If some form of meat isn’t the first listed ingredient, meat meal should be. However, be cautious. The “meat” should be listed, either chicken, beef, lamb, etc. If the label does just use the term “meat”, it should be avoided as you cannot be sure what type of meat or where it was sourced.

Most high-quality foods will have meat and meat meal together, which is just fine. The extra proteins are easier to digest in meal form and won’t harm the dog at all.

Grains

Most grains need to be avoided. However, some grains are good. You just don’t want too many. Wheat grains are the most widely used and can add up quickly. Instead, try to find food that offers their grains in the form of rice or oatmeal.

Rice and oatmeal are easier to digest, chew and pass than farm grains like corn or wheat. If your food does use wheat grain, that is acceptable as long as there is more meat protein than there are wheat proteins.

There isn’t a way to tell by looking at the label, though, so you will have to use logic. For example, if the first ingredient is chicken and the next six ingredients are wheat-based items, you can be pretty sure that there is more wheat protein than meat proteins.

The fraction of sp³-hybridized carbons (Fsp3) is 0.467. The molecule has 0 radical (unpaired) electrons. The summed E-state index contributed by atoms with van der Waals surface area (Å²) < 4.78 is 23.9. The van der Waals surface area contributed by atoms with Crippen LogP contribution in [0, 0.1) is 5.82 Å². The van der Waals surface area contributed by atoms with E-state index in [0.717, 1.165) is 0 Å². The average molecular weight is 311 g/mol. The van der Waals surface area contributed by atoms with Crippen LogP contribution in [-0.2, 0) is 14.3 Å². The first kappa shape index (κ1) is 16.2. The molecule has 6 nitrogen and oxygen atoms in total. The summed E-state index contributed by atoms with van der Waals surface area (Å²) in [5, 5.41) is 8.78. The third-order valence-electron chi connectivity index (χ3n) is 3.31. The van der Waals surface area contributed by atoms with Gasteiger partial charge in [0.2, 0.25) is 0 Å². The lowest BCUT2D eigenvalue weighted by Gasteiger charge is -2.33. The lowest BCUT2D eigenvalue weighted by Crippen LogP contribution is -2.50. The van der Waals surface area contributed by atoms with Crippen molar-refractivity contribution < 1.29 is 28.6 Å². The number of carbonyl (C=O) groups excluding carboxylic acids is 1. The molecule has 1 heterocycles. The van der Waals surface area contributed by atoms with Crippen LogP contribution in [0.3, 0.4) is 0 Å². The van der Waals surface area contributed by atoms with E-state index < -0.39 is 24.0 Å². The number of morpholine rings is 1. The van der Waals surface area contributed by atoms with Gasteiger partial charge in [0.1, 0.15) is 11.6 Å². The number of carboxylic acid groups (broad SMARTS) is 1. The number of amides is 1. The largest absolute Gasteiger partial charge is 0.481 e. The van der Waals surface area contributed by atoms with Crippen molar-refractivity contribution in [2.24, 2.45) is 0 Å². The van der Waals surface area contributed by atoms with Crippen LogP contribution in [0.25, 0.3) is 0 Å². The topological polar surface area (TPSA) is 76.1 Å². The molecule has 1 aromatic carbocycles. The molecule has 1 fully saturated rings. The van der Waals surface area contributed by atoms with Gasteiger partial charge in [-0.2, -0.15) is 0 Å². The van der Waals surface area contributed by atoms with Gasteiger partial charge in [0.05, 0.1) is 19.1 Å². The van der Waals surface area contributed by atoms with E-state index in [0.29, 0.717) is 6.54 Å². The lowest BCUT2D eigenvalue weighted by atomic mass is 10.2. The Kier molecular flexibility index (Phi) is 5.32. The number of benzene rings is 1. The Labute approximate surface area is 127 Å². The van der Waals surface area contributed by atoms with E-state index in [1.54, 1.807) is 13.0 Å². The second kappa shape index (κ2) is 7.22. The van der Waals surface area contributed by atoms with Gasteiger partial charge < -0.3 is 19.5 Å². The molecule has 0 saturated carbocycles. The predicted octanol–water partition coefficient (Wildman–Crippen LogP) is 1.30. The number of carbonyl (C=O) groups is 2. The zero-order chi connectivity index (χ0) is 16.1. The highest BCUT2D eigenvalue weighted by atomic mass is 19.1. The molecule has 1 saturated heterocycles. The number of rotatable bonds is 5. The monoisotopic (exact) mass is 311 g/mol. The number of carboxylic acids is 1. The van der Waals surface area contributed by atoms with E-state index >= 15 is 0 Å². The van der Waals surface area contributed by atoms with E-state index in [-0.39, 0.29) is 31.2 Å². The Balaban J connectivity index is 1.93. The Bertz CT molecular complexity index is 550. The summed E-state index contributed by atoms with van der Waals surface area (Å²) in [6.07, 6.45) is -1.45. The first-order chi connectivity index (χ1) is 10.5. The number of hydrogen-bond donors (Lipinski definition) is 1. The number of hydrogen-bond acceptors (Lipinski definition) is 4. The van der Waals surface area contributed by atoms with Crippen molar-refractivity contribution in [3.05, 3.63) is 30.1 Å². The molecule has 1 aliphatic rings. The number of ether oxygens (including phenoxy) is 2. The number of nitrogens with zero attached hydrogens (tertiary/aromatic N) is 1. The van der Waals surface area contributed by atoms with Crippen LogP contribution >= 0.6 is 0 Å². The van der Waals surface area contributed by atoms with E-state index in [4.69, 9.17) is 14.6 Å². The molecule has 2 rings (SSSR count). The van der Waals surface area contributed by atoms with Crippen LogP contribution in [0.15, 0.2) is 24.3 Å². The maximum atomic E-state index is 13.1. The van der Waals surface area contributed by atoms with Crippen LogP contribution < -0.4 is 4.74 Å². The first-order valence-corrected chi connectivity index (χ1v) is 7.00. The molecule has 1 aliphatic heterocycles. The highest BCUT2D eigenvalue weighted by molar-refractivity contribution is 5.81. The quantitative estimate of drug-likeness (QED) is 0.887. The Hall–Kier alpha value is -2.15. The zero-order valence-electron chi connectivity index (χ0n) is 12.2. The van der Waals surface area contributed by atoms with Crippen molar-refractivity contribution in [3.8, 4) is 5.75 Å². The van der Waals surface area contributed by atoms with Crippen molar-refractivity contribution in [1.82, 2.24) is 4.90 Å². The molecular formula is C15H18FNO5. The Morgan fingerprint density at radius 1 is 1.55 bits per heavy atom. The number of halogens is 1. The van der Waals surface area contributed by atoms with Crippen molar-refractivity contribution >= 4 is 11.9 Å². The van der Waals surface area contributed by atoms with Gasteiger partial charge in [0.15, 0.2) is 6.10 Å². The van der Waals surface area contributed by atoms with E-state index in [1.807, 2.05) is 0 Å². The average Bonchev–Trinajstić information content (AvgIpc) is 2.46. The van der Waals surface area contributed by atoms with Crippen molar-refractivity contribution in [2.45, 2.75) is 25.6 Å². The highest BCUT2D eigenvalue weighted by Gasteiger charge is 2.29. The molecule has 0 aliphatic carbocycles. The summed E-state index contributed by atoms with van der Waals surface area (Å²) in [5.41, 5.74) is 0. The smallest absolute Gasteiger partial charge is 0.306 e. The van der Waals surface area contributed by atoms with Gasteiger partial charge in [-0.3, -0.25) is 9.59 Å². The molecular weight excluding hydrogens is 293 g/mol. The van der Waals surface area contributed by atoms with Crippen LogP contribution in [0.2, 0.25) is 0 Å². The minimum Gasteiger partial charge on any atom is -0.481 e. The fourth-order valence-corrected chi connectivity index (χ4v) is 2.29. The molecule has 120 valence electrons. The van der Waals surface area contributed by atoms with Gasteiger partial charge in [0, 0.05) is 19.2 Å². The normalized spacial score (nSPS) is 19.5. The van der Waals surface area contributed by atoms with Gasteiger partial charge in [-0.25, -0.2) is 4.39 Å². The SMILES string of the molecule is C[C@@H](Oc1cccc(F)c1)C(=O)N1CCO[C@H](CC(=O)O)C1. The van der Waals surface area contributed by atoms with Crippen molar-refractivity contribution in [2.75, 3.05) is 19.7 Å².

Vegetables, Vitamins, and Minerals

Most of the nutritional value in your Poodle’s diet will come from the other ingredients besides the proteins. These should be vegetables like potatoes or sweet potatoes and vitamins such as B12, B6, and E. You should also look for glucosamine, magnesium and calcium.

If your additional ingredients aren’t natural, are hard to pronounce or don’t sound right to you, you should avoid them. Find another brand of dog food that offers what your Poodle needs.

Ingredients to Avoid in Your Poodle’s Dog Food

There are things that should never make their way into your dog’s food. Here are some of the more common ones to avoid.

Meat Byproducts

Anything labeled as a byproduct (chicken byproduct, beef byproduct, etc.) should be avoided at all costs. This is an unfit source of protein. So unfit that the FDA has declared it unfit for human consumption.

The FDA doesn’t care as much about your dog. Byproducts are considered a 4-D food, which means the product is made from the slough off of dead, dying, diseased or deformed animals. There is very little regulation on byproducts, and most comes from butchers and grocers that have expired meats and leftovers from the butchering.

Aside from the lack of nutritional value, everything is tossed in when manufacturing meat byproduct. This means that when the manufacturer gets a shipment from the grocery store of expired meats they can no longer sale to humans, the entire thing is thrown in the hop, including the packaging.

Meat byproducts can have potentially hazardous materials and chemicals in them, and you should never feed these to your dog.

Food Coloring and Dyes

Artificial colors and dyes are sometimes added to the food to make it more appealing, aesthetically, to us humans. However, even though your Poodle’s fur is hypoallergenic, it doesn’t mean the dog can’t develop allergies. Skin irritations and allergies are common when dogs ingest large amounts of coloring or artificial dyes.